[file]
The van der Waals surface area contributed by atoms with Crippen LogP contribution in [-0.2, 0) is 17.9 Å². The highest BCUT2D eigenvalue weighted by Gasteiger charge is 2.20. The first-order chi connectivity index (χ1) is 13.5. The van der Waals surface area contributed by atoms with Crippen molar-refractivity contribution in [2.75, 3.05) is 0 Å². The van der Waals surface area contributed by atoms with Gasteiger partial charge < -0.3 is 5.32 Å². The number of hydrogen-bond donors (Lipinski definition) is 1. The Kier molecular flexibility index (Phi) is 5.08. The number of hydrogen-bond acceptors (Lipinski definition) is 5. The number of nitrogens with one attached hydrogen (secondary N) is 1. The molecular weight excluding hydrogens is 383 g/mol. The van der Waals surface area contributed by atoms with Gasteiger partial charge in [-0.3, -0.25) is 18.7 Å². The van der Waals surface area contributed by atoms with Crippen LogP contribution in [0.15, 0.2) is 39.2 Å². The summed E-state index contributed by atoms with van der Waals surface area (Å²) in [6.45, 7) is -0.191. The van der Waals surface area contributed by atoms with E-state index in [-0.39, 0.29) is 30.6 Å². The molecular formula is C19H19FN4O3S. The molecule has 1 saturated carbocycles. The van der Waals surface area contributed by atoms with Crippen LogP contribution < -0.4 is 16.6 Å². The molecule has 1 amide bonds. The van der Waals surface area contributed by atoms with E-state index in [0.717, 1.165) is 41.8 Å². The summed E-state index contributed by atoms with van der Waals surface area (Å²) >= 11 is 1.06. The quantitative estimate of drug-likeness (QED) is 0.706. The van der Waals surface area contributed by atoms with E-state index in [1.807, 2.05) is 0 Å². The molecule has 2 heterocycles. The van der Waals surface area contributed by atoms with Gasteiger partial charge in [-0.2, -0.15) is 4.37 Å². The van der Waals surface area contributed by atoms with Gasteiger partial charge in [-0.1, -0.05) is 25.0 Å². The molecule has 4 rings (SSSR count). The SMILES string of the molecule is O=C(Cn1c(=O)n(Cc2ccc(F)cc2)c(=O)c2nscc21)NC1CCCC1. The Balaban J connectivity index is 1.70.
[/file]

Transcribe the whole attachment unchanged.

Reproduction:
The van der Waals surface area contributed by atoms with Crippen LogP contribution in [-0.2, 0) is 17.9 Å². The highest BCUT2D eigenvalue weighted by Gasteiger charge is 2.20. The first-order chi connectivity index (χ1) is 13.5. The van der Waals surface area contributed by atoms with Crippen molar-refractivity contribution in [2.75, 3.05) is 0 Å². The van der Waals surface area contributed by atoms with Gasteiger partial charge < -0.3 is 5.32 Å². The number of hydrogen-bond donors (Lipinski definition) is 1. The Kier molecular flexibility index (Phi) is 5.08. The number of hydrogen-bond acceptors (Lipinski definition) is 5. The number of nitrogens with one attached hydrogen (secondary N) is 1. The molecular weight excluding hydrogens is 383 g/mol. The van der Waals surface area contributed by atoms with Gasteiger partial charge in [-0.3, -0.25) is 18.7 Å². The van der Waals surface area contributed by atoms with Crippen LogP contribution in [0.15, 0.2) is 39.2 Å². The summed E-state index contributed by atoms with van der Waals surface area (Å²) in [6.45, 7) is -0.191. The van der Waals surface area contributed by atoms with E-state index in [-0.39, 0.29) is 30.6 Å². The molecular formula is C19H19FN4O3S. The molecule has 1 saturated carbocycles. The van der Waals surface area contributed by atoms with Crippen LogP contribution < -0.4 is 16.6 Å². The molecule has 1 amide bonds. The van der Waals surface area contributed by atoms with E-state index in [0.717, 1.165) is 41.8 Å². The summed E-state index contributed by atoms with van der Waals surface area (Å²) >= 11 is 1.06. The quantitative estimate of drug-likeness (QED) is 0.706. The van der Waals surface area contributed by atoms with E-state index in [1.807, 2.05) is 0 Å². The molecule has 2 heterocycles. The van der Waals surface area contributed by atoms with Gasteiger partial charge in [-0.2, -0.15) is 4.37 Å². The van der Waals surface area contributed by atoms with Gasteiger partial charge in [-0.1, -0.05) is 25.0 Å². The molecule has 4 rings (SSSR count). The SMILES string of the molecule is O=C(Cn1c(=O)n(Cc2ccc(F)cc2)c(=O)c2nscc21)NC1CCCC1. The Balaban J connectivity index is 1.70.